Migration of H23, H1299 and A549 cells in vitro were assayed using a Transwell chamber (Corning Incorporated, New York, USA) with a polycarbonic membrane (8μm pore size). After 24h of transfection, 1 × 105 cells added to the upper chamber with 100μl of serum-free medium, and 600μl of medium with 10% FBS was added to the lower chamber. The cells were cultured for 24h at 37°C. Then, chambers washed twice by PBS. Last, count the cell number after staining with crystal violet.
For wound healing assay, the transfected cells were seeded into 24 wells and cultured to 100%. Then, a single-scratch wound was made in the centre of the well by sterile pipette tip. Cell debris was removed by washing with PBS, and cells were allowed to grow in the serum-free medium. The cells migration distance was assessed and photographed at 24h by microscope (Nikon,Tokyo, Japan).
The IRF2 WT 3'-UTR firefly luciferase construct (pGL3-IRF2 WT 3'-UTR) was generated by inserting a fragment from 1502bp to 1775bp of human IRF2 3'-UTR into the XbaI/EcoRI sites of the pGL3 luciferase report vector. The pGL3-IRF2 mut 3'-UTR construct was generated by mutation of the complementary seed sequence of the miR-18a-5p binding region. HEK293T cells were co-transfected with 150ng pGL3-IRF2 WT 3'-UTR or pGL3-IRF2 mut 3'-UTR luciferase reporter, and 15ng Renilla luciferase reporter (pRL), and a final concentration of 100nM of miRNA NC or miR-18a-5p mimic using Invitrogen™ Lipofectamine 2000 (Life Technologies). Cells were incubated for 48h and luciferase activity was assayed with an Orion II Microplate Illuminometer (Titertek-Berthold, South San Francisco, CA, USA) according to the manufacturer’s instructions. Firefly luciferase units were normalized against Renilla luciferase units to control for transfection efficiency. Relative activities were expressed as the fold-change in luciferase activity.
Total protein was extracted using RIPA lysis buffer (CWBIO, Beijing, China) and quantified by Bradford assay.42 Equal amounts of protein from each sample were subjected to SDS-PAGE electrophoresis and transferred to a polyvinylidene fluoride membrane (Millipore Corporation, Billerica, MA, USA). The membrane was then soaked in tris-buffered saline with Tween-20 (TBST, 150mM NaCl, 20mM Tris-HCl pH 8.0, 0.05% Tween-20) containing 5% bovine serum albumin for 1h at room temperature, followed by gentle shaking and subsequent incubation with specific antibody against IRF2 or β-actin (1:1000, Cell Signaling Technology, Danvers, MA, USA) at 4°C overnight. Afterwards, the membrane was washed and incubated with a horseradish peroxidase (HRP)-conjugated secondary antibody (1:10000, Santa Cruz Biotechnology, Santa Cruz, CA, USA) for 1h at room temperature. Protein bands were detected using a chemiluminescent HRP substrate (Millipore Corporation) and analysed by Image Lab analysis software (Bio-Rad). IRF2 was normalized to β-actin and expressed as a percentage of the control.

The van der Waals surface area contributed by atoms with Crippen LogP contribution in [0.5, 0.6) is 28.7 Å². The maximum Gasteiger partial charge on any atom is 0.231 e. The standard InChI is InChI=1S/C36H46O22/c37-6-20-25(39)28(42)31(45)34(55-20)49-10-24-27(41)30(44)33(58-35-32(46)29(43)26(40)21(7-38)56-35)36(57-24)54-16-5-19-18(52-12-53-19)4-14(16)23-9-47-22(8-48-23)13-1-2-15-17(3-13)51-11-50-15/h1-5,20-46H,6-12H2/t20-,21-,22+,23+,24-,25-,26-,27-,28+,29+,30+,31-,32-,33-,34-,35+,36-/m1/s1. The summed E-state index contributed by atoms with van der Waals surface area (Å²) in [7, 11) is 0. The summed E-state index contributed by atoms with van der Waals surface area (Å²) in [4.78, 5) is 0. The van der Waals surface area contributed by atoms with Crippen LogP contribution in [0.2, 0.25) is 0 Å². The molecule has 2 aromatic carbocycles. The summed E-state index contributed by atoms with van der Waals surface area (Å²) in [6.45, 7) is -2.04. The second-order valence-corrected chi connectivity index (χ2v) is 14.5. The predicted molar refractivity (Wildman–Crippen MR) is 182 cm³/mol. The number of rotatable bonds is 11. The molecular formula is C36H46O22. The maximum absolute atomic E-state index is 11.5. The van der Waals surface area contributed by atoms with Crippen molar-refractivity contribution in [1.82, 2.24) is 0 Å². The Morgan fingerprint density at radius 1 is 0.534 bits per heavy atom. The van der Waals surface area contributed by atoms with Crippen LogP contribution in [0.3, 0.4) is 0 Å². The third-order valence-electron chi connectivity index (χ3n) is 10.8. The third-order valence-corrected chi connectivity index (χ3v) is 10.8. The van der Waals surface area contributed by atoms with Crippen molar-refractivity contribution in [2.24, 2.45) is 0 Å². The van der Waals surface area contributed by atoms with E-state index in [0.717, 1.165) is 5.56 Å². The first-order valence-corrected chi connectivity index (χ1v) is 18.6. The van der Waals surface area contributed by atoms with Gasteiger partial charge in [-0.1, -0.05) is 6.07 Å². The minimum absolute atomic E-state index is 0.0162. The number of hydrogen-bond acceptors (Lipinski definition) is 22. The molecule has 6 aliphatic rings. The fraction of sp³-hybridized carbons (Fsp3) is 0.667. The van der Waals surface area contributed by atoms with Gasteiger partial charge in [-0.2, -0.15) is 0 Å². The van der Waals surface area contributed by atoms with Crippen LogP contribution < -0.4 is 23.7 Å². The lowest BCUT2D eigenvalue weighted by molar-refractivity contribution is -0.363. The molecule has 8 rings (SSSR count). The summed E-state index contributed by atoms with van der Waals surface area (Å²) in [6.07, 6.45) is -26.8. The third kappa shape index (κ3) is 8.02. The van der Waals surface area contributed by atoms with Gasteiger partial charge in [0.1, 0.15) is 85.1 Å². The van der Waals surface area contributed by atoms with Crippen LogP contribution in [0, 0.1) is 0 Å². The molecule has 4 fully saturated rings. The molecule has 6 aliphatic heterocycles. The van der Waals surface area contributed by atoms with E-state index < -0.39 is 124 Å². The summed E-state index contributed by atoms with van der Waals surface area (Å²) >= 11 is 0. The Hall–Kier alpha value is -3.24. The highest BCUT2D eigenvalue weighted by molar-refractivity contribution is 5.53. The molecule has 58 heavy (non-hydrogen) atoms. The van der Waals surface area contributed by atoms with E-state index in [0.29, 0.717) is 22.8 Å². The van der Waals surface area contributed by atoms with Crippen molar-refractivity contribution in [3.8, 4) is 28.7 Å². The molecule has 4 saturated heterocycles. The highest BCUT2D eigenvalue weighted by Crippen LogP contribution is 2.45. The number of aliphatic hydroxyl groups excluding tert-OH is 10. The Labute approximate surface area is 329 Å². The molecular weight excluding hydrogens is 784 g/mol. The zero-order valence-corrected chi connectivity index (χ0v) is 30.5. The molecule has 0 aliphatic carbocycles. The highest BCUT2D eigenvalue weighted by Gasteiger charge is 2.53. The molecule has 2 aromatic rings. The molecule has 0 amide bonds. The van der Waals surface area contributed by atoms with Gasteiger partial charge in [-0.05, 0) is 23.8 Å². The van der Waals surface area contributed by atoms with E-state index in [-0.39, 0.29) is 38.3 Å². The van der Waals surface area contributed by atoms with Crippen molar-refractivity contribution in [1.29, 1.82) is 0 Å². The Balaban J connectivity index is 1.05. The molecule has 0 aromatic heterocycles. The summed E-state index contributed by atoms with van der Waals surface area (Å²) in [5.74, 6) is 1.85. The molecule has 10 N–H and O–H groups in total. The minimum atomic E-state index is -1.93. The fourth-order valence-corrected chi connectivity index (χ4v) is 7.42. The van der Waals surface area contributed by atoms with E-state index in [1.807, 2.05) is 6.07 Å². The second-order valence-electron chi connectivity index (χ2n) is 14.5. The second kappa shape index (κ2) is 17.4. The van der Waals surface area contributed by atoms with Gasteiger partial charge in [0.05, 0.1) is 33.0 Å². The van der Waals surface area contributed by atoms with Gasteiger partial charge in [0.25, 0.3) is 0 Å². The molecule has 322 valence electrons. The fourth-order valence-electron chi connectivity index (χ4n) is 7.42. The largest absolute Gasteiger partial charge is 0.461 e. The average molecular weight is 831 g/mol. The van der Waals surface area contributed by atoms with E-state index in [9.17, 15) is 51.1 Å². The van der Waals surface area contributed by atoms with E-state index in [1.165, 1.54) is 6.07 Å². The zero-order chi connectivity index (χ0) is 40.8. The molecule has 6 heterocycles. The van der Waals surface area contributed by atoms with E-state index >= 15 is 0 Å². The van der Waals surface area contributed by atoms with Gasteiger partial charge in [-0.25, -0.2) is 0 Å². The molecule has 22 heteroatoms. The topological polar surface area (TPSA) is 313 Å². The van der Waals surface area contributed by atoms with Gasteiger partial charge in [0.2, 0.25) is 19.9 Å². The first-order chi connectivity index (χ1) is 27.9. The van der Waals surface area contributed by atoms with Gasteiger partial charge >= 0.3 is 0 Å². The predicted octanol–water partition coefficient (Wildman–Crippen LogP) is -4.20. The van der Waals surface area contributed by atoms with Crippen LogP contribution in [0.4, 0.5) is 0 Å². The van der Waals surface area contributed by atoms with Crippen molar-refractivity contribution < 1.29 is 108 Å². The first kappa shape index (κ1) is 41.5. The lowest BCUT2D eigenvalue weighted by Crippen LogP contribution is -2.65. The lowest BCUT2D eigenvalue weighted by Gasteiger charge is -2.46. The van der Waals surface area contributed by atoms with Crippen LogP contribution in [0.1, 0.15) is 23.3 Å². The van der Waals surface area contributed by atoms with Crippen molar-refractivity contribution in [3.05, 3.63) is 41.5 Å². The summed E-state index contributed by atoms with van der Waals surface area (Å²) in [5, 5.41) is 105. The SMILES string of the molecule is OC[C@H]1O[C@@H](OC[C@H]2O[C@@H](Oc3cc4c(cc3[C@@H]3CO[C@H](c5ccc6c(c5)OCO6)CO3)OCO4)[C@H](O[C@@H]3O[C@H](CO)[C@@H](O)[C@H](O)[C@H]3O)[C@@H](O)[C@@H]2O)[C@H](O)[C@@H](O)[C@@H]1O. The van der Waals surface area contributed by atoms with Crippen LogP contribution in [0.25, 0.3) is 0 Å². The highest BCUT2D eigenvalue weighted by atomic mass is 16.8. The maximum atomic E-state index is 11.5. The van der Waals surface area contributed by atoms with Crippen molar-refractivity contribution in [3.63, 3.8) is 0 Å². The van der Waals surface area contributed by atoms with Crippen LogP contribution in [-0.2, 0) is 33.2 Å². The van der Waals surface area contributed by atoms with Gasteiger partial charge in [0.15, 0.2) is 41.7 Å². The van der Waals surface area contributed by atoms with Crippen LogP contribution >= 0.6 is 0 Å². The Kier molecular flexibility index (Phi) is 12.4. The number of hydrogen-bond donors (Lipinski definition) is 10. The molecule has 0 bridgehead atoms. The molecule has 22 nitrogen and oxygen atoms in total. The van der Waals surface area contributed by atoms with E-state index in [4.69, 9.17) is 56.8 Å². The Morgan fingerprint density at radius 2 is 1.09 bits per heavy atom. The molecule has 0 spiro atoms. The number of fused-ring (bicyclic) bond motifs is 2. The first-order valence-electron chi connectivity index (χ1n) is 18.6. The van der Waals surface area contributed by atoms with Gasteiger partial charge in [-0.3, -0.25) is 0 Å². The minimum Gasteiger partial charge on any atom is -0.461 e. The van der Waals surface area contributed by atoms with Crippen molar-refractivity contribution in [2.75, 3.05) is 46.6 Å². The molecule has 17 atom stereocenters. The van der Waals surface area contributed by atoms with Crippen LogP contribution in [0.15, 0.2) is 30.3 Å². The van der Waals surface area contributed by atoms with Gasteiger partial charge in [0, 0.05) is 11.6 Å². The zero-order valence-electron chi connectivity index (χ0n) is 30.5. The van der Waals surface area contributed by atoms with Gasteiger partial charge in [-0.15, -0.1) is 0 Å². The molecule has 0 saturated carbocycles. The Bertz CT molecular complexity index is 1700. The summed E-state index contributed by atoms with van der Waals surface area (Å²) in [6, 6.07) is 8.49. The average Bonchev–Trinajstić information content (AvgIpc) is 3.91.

pLenti-miR-18a or pLenti vector was co-transfected into HEK293T with psPAX2 and pMD2G. Viral particles were collected 48h and 72h later, centrifuged them together at 4000rpm for 5min at 4º, then filtered through 0.45μm filters. The cells were transfected with pLenti-miR-18a or pLenti and sorted for green fluorescence via flow cytometry.
Forty-eight hours after transfection of miR-18a-5p mimic and pGTLV-EGFP-mRFP-LC3 virus, counted the GFP-LC3 dot total number of transfected cells. The cells observed under the Laser Scanning Confocal Microscopy (Occult International Ltd, Germany) counted GFP-LC3 dot positive cells number.
Six-week-old female nude mice were purchased from the SLRC Laboratory Animal Center (Shanghai, China). The animals were housed randomly to two groups, and each nude mice was injected subcutaneously into the right flank with 1 million A549 cells stably overexpressing miR-18a (pLenti-miR-18a) or control (pLenti) in 100μl DMEM medium for establishing the subcutaneous tumour xenograft model. Tumour were measured weekly by calipers, and tumour volumes were calculated as formula: volume=length × width2/2. One million cells in 100μl DMEM medium were injected into the tail vein, and 7 weeks later, the mice were killed and lung tissues were isolated. Evaluation of lung tissue weights was used to quantify metastasis. Lung tissues were subjected to serial sectioning and then haematoxylin and eosin staining. Pathological changes were observed under a light microscope (Nikon, Tokyo, Japan). All experimental protocols were approved by the Institutional Animal Care and Use Committee of Shanghai University (Shanghai, China). Animals used in this study were humanely treated.
Tumour growth was assessed by immunohistochemical staining of Ki-67, E-cadherin and LC3-II. Tumour biopsies were fixed with formalin, embedded in paraffin and cut into sections of about 4μm. Samples were then deparaffinized and dehydrated with xylene and graded alcohols, and subsequently rehydrated with demineralized water. Immunohistochemistry was performed using microwave pre-treatment of slides for antigen retrieval. Primary antibodies against Ki-67, E-cadherin and LC3-II (1:500, Cell Signaling Technology) were applied, together with goat anti-rabbit HRP-conjugated antibodies, and proteins were visualized in situ with a 3,3′-diaminobenzidine reaction solution.
Statistical analyses were performed using SPSS v.19.0 software and graph presentations were completed using GraphPad Prism 5 Software. Results are represented as the mean±SEM, and the difference between two experimental groups was evaluated using Student’s t-test, with statistical significance defined as P<0.05.
This study was supported by Training Program of the Major Research Plan of the National Natural Science Foundation of China (91543123).
Supplementary Information accompanies this paper on Cell Death and Disease website (http://www.nature.com/cddis)
Edited by A Stephanou
The authors declare no conflict of interest.